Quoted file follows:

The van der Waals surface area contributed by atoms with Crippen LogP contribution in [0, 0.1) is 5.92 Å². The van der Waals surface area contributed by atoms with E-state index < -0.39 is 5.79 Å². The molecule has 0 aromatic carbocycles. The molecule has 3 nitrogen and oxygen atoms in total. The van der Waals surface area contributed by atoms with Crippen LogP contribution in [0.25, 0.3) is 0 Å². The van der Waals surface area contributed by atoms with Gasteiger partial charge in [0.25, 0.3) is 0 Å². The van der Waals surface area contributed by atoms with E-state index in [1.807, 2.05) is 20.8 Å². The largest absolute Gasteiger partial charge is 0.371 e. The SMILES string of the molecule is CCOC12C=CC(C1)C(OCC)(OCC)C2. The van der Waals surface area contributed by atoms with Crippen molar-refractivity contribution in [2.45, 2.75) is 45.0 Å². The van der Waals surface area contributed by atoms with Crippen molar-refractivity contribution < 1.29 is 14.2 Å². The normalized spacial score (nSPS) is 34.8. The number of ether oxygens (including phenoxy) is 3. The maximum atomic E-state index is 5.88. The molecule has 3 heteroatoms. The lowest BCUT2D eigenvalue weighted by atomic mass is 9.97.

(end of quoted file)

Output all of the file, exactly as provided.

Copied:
The van der Waals surface area contributed by atoms with Crippen LogP contribution in [0, 0.1) is 5.92 Å². The van der Waals surface area contributed by atoms with E-state index < -0.39 is 5.79 Å². The molecule has 0 aromatic carbocycles. The molecule has 3 nitrogen and oxygen atoms in total. The van der Waals surface area contributed by atoms with Crippen LogP contribution in [0.25, 0.3) is 0 Å². The van der Waals surface area contributed by atoms with Gasteiger partial charge in [0.25, 0.3) is 0 Å². The van der Waals surface area contributed by atoms with E-state index in [1.807, 2.05) is 20.8 Å². The largest absolute Gasteiger partial charge is 0.371 e. The SMILES string of the molecule is CCOC12C=CC(C1)C(OCC)(OCC)C2. The van der Waals surface area contributed by atoms with Crippen molar-refractivity contribution in [2.45, 2.75) is 45.0 Å². The van der Waals surface area contributed by atoms with Crippen molar-refractivity contribution < 1.29 is 14.2 Å². The normalized spacial score (nSPS) is 34.8. The number of ether oxygens (including phenoxy) is 3. The maximum atomic E-state index is 5.88. The molecule has 3 heteroatoms. The lowest BCUT2D eigenvalue weighted by atomic mass is 9.97.